• 10% of what they read
  • 20% of what they hear
  • 30% of what they see
  • 50% of what they see and hear
  • 70% of what they say
  • 95% of what they teach someone else (Glasser, Control Therapy in the Classroom)

Each session asks the disciple to determine what concrete activity they can take that week to apply what they have learned. The Disciple’s Guide  highly values the spiritual traction one can get by facing challenges in a high trust community. This avoids the hothouse effect (people not experienced in the reality of ministry) on groups that do not answer the challenge to reach beyond themselves.

Christ was a man for others; disciples then are to be people for others. It is only in losing ourselves in the mission of loving others that we live in balance and experience the joy that Christ has promised. This is the faith that embraces discipleship. This is the life that cultivates Christ-likeness and whose product is a transformed disciple—the only life of faith worthy enough to justify our calling upon others to Choose The Life.


Next we must Experience the Life:


1: Believe as Jesus Believed – Transformed Minds

1: Believe as Jesus Believed – Transformed Minds

To believe what Jesus believed means we hold a conviction that the life he described in the Sermon on the Mount is possible right now. In fact, Jesus said we can equal and exceed the works that he did. “Blessed are those who hunger and thirst for righteousness, for they will be satisfied… I tell you the solemn truth, the person who believes in me will perform the miraculous deeds that I am doing, and will perform greater deeds than these, because I am going to the Father. And I will do whatever you ask in my name, so that the Father may be glorified in the Son. If you ask me anything in my name, I will do it.”(Matt. 5-7; John 14:12-14)This requires a commitment to set aside time to study, pray, and meditate in order to hear the voice of God and to take on the mind of Christ. If that commitment is not present, we are practicing Christ-less Christianity. After all, how can you follow and learn from someone whose voice you can’t recognize.


2: Live as Jesus Lived

2: Live as Jesus Lived

Too often following Jesus has been limited to admiring the mystery of the God-man and resting in the finished work of the cross. While the basis of a relationship with God in Christ is both his person and his finished work, the ongoing nature of salvation, sometimes called sanctification, should not be ignored. A pathology of the American church has been to disconnect belief from behavior. People think that if you say the right words and believe the right things, you’ll receive your get-out-of-hell-free card, and that’s it. In the meantime they manage their sin until heaven. Jesus calls us not to sin management but to transformation, where we experience on breakthrough after another and do away with sin in our lives. We are called to follow Jesus and be transformed into his image. We are called to take seriously the character description of Jesus in the Gospels and Philippians 2:5-8 “You should have the same attitude toward one another that Christ Jesus had, who though he existed in the form of God did not regard equality with God as something to be grasped, but emptied himself by taking on the form of a slave, by looking like other men, and by sharing in human nature. He humbled himself, by becoming obedient to the point of death – even death on a cross!” We are expected to take on that same character and thus influence the people around us in the same way Jesus influenced others. In short, the gospel connects belief and behavior.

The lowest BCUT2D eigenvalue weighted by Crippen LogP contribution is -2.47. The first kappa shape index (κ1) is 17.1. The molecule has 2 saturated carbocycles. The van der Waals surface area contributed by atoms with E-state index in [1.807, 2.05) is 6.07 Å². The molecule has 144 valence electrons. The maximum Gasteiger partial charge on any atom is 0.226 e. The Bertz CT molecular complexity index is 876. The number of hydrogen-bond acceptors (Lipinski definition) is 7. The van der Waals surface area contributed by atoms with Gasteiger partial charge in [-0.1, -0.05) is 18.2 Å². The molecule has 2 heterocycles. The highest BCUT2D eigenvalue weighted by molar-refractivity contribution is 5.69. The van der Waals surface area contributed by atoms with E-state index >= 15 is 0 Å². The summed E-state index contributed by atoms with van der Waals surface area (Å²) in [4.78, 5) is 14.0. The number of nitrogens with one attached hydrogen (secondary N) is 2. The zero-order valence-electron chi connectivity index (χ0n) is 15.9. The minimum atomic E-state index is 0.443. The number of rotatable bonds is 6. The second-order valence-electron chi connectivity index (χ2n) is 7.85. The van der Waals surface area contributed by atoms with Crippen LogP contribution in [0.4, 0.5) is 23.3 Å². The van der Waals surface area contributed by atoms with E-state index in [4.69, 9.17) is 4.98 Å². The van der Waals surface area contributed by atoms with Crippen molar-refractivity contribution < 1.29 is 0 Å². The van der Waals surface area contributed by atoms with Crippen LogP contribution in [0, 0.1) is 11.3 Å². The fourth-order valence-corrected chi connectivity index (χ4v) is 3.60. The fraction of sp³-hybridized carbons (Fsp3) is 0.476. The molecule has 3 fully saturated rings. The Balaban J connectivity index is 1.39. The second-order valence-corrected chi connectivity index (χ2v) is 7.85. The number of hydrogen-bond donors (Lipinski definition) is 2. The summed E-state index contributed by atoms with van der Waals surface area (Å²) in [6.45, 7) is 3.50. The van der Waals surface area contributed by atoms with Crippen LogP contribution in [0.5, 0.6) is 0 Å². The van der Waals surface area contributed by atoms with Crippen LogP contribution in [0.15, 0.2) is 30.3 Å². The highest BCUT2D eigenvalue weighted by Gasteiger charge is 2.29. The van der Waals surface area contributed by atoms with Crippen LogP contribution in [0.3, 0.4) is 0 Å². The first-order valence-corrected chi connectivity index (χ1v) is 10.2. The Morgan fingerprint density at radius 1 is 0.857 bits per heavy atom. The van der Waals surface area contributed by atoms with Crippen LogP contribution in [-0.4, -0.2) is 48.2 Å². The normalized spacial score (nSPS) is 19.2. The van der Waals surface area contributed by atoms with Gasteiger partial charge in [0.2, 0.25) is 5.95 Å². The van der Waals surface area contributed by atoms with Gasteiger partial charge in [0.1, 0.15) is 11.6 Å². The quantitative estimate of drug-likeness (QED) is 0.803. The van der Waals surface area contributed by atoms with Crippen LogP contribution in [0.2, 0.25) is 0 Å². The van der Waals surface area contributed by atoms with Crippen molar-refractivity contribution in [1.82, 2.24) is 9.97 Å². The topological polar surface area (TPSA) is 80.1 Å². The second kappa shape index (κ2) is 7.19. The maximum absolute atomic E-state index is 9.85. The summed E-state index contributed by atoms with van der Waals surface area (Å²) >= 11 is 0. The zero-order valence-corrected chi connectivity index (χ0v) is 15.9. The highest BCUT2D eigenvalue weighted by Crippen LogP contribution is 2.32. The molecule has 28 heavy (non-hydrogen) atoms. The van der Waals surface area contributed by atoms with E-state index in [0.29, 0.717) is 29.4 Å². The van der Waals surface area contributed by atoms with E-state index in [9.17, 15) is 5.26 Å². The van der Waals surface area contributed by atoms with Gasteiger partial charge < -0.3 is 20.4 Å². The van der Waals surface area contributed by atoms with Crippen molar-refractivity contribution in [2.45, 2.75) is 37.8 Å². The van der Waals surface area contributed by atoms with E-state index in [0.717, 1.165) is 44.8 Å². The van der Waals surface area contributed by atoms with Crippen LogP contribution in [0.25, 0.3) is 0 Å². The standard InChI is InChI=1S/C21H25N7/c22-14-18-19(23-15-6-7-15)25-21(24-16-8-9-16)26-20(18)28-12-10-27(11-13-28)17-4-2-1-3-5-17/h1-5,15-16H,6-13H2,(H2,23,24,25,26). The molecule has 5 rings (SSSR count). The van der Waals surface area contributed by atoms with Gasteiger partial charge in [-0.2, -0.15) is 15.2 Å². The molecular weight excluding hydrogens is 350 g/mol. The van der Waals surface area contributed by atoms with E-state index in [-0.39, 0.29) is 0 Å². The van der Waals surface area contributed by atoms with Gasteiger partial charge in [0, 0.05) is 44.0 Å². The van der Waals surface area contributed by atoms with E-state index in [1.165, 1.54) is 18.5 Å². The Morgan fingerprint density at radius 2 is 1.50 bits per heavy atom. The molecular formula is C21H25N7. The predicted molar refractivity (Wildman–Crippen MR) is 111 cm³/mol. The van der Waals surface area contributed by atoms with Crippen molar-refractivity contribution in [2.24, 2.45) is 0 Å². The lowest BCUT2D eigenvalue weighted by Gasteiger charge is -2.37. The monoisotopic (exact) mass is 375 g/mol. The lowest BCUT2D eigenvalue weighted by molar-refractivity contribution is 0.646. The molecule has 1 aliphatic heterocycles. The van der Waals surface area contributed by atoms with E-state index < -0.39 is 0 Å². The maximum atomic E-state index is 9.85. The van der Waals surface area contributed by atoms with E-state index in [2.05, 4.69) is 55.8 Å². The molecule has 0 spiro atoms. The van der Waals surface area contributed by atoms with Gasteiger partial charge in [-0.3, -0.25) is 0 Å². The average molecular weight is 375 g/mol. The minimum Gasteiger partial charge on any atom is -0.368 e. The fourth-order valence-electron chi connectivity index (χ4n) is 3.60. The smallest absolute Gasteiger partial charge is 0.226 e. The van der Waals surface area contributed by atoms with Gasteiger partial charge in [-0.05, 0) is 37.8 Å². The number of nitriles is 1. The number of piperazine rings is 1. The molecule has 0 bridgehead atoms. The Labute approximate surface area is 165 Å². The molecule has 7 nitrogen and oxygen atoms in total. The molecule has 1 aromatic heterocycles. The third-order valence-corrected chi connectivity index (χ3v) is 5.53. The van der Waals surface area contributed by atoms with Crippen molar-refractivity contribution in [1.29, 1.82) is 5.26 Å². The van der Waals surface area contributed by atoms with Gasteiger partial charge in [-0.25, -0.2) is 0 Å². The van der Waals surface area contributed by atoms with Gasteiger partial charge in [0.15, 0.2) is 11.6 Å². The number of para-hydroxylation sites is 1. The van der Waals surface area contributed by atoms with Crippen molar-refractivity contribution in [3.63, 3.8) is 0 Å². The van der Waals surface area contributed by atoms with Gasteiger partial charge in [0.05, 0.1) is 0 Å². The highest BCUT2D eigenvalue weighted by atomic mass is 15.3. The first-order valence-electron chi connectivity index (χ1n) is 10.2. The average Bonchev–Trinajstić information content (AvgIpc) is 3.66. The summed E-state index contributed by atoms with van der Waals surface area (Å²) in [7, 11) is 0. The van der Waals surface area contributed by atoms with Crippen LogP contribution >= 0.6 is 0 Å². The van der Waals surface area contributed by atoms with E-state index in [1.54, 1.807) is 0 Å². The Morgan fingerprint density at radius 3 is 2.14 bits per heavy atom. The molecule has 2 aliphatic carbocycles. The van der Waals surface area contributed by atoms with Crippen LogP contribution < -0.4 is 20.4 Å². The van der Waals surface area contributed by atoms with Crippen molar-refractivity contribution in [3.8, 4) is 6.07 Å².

3: Love as Jesus Loved – Transformed Relationships

3: Love as Jesus Loved – Transformed Relationships

Some of us have settled for loving those who love us and forgiving those who have asked us for forgiveness. We have set limits on how many times we will forgive someone for the same action. The church is marginalized because of estranged relationship and a lack of commitment to follow Jesus. To love as Christ loved is the way to break down the walls that separate us and bring healing to broken lives. Jesus didn’t hold anything back and loved until others experienced that love. A community develops character as it pursues the standard summarized by Jesus when he told us to “love one another just as I have loved you” (John 15:12).


4: Minister as Jesus Ministered – Transformed Service

4: Minister as Jesus Ministered – Transformed Service

“the Son of Man did not come to be served but to serve, and to give his life as a ransom for many” (Matt. 20:28). Jesus ministered out of who he was; his influence came from his character. The way he exercised power was consistent with the humility and submission that governed his character and service (John 14:12-14). As disciples of Jesus we can have the same impact Jesus had.


5: Lead as Jesus Led – Transformed Influence

5: Lead as Jesus Led – Transformed Influence

Many spiritual leaders find themselves trapped in a church dominated by the surrounding culture of success. Nothing fails like success and that is so true of spiritual leaders who have mimicked models of leadership other than that of Jesus. The leader gets trapped in the “church world’s” version of success with its rewards and punishments. The great temptation is to climb the “success” ladder, but then you find yourself standing on the top of a very short wobbly ladder, and you are sure to fall because there is nothing dependable to hold onto. If the proper markings of success are not present in one’s life, consequences follow. Jesus is our leader, and inherent to following him is leading the way he led. Jesus was irrelevant and unnecessary to his culture. And by taking a servant’s role, even thought it cost him everything, he became the most relevant and necessary man of history.


Please contact Dino [at] nwcc777 [dot] com ->Dean Fairchild if you are interested in joining a Discipleship group.